The major difference between the two is that 506(c) allows for general solicitation. If you speak about your fundraising in an email newsletter, get quoted about your sale in article, or some other public notice, then you have bridged the gap to soliciting generally. Under 506(b), investors are allowed to self-certify to the company that they are accredited. But under 506(c), investors have to prove their accreditation to the company because the company is liable to the SEC if their investors are not accredited. In practice, this means that companies fundraising under 506(c) work with a vendor to do accreditation checks. In our case, Nori has partnered with CoinList to conduct our accreditation checks.
To recap: Nori is allowed to publicly solicit investors in our securities offering. If they are Americans or reside in the US, then they must be accredited. If they reside outside the US and are not American, then they don’t have to meet accreditation requirements. Nori can raise any amount of money, but we cannot sell tokens to more than 2,000 investors in this particular sale. We can set any minimum/maximum investment size that we want.
That covers the Regulation D sale that (for Americans, at least) requires accreditation. But it was also important to us that we make our offering available to non-accredited investors as well. Everyone should have the opportunity to buy early in the world’s first carbon removal marketplace for reversing climate change. To do that, we used another tool that came out of the 2012 JOBS Act: Regulation CF.
Regulation CF (CF for “crowdfund”) is an exemption that allows companies to sell tokens (or any security) to any investor over 18. There are government-enforced limits to the maximum amount that any one investor can make that are based on that person’s assets and income level. Any company offering a Regulation CF sale has to run the sale through one of the licensed platforms that the SEC has given the right to operate the sale. For this, Nori has partnered with Republic.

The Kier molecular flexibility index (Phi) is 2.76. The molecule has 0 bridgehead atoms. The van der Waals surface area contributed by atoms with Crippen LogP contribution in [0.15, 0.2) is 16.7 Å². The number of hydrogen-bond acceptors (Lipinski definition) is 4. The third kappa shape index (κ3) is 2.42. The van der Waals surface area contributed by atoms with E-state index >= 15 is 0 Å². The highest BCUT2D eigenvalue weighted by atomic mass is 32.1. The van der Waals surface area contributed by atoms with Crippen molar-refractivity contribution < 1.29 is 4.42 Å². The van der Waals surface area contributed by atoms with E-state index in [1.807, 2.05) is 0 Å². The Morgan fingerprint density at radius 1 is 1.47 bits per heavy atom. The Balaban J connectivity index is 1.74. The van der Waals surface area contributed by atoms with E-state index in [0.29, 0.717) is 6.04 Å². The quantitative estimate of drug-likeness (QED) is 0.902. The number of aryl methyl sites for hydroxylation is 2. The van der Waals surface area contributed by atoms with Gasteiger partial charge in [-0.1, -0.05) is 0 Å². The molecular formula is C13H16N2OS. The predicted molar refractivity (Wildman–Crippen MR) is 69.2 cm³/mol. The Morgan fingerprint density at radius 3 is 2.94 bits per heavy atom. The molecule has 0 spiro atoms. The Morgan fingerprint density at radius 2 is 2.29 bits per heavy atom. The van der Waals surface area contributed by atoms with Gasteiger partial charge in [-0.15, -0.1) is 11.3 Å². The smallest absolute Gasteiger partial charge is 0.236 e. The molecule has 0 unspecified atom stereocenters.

Prior to conducting a Regulation CF sale, the company has to file a Form C with the SEC. This is a lengthy document detailing everything possible about the business: who owns equity, who the managers are, the business plan, the risk factors for the investment, and terms of the sale. After this is published, the sale can begin on the public portal. While the sale is live, the SEC and FINRA have strict rules around communications from the company regarding the sale. Nori is not allowed to use language that is “marketing language” and terms of the sale in the same space as sharing the link to the campaign. Any questions investors have about the sale must be directed towards the campaign page so that all investors have the opportunity to see the information. It’s a much more onerous method relative to Reg D that isn’t very friendly to the startup, but we thought it was necessary to do in order to make NORI tokens as widely available as possible.
Ultimately Nori is running two different offerings that enable almost anyone in the world to buy securities that will convert to NORI tokens. You can read more details about how we are doing so in our white paper. It is not impossible to conduct a compliant token sale in the US, though it can take a long time to sort through the paperwork, and the legal bills are not insignificant.